Updated: Nov. 9, 2017
Updated: Nov. 15, 2017
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In their initial public responses to the House Republican tax overhaul plan released last Thursday (Nov. 1, 2017), two major small business advocacy groups issued very different responses.

The National Federation of Independent Business (NFIB) clearly opposed a specific part of the proposal and immediately issued this statement from its President and CEO Juanita Duggan:

“The National Federation of Independent Business is unable to support the House tax reform plan in its current form. This bill leaves too many small businesses behind. We are concerned that the pass-through provision does not help most small businesses. We believe that tax reform should provide substantial relief to all small businesses, so they can reinvest their money, grow, and create jobs.”

The U.S. Chamber of Commerce supported the proposal as noted in this statement from its Senior Vice President and Chief Policy Officer, Neil Bradley issued this statement:

“This bold tax reform bill is exactly what our nation needs to get our economy growing faster. A lot of work remains to be done to get the exact policy mix right and move from a legislative draft to an enacted law. We share (House Ways and Means Committee) Chairman Brady’s commitment to permanent reform because temporary tax relief simply will not produce the pro-growth environment we all desire. The business community stands ready to be an active partner with lawmakers over the coming weeks—and every step of the way—as we push to complete a re-write of our outdated tax system.”


Related | SmallBusiness.com’s Side-by-Side comparison of business structures.


Why were the associations’ initial responses so different?

The short answer:

  1. The NFIB membership is limited to small businesses.
  2. The U.S. Chamber has lots of big businesses as members.
  3. Most big businesses will benefit significantly from having taxes on corporate profits cut from their current rate (up to 39 percent) to the proposal’s 20 percent rate.
  4. Most small businesses will not be eligible for the reduced corporate tax rates.
  5. The NFIB is not opposing the cuts in corporate taxes. It is opposing the way those cuts are limited to large corporations.

Why won’t small businesses be eligible for the reduced corporate tax rates?

Most large companies are organized as C-Corporations, the type of business most likely to benefit from the reduction of corporate tax rates. However, most small businesses are organized in ways that pass the company’s tax liabilities to the individual(s) who own the company. Owners of these businesses are required to pay taxes at their personal tax rates. Therefore, they won’t benefit from the reduction in corporate tax rates.

While the plan includes many provisions small-business owners support, the NFIB believes the initial proposal walls off the primary incentives from as many as 95 percent of small businesses—most all of the ones in the service sector.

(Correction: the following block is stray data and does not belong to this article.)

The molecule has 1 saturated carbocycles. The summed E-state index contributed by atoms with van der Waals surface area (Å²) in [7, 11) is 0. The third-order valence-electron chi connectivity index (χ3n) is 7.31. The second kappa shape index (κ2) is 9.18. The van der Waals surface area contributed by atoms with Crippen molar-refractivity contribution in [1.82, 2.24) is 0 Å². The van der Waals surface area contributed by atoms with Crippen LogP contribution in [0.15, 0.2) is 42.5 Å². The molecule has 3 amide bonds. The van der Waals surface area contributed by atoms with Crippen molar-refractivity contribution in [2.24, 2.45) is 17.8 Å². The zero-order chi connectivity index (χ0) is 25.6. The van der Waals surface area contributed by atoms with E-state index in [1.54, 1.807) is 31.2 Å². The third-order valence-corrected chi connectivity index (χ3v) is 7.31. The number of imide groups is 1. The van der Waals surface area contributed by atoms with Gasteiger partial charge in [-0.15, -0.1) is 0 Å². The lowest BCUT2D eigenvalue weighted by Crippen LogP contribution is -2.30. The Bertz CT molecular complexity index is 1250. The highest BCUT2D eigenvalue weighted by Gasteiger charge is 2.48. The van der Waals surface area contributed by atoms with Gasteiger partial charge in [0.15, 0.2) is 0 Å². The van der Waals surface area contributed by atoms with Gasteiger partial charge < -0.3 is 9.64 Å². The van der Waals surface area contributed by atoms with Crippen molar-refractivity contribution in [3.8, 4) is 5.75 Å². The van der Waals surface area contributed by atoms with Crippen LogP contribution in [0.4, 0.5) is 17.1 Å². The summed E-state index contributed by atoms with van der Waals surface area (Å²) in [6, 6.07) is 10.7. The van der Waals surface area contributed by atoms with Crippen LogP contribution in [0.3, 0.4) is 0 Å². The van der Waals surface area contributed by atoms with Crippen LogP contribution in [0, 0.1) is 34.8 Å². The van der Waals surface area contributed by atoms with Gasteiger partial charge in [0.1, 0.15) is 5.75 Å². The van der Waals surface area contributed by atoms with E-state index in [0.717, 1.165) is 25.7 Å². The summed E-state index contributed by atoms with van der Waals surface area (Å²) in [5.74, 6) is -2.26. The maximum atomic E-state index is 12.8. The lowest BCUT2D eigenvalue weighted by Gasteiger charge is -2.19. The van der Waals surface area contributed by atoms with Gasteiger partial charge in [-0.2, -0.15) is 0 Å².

What to watch for in the coming weeks

  • The NFIB has a history of standing firm in its opposition to legislation its membership determine are inequitable to small businesses.
  • Negotiations over such a broad and complex piece of legislation will take place behind closed doors during the next few weeks.
  • We will update you as the tax bill makes its way through the legislative process.

See related articles on these websites

Small Business Labs | Few Small Businesses and Freelancers Will Benefit from the Pass-Through Provision of the Tax Plan

Journal of Accountancy | Details of Tax Reform Legislation Revealed


Photo by Martin Falbisoner via Wikipedia, CC BY-SA 3.0


Updated (November 9, 2017)

After the release of the Senate tax plan on November 9, 2017, NFIB issued the following statement on behalf of Juanita Duggan, its president and CEO.:

“We are very encouraged by the plan introduced by Chairman Hatch today. It includes real tax relief, allowing small business owners to keep more of their money to invest in growth and create new jobs. Small business represents half the economy and half of all jobs. The Senate should move quickly so that tax reform can be sent to the President’s desk for his signature.”

Updated (November 15, 2017)

After the House passed a version of the Tax Cuts and Jobs Act on November 15, 2017, NFIB issued the following statement on behalf of Juanita Duggan, its president and CEO.:

“Today, the House took a big step toward tax cuts that will help America’s small businesses grow and create jobs.  Small businesses account for more than half the jobs and half the economy.  We look forward to working with the House and the Senate to get good small business tax cut legislation on the President’s desk soon.”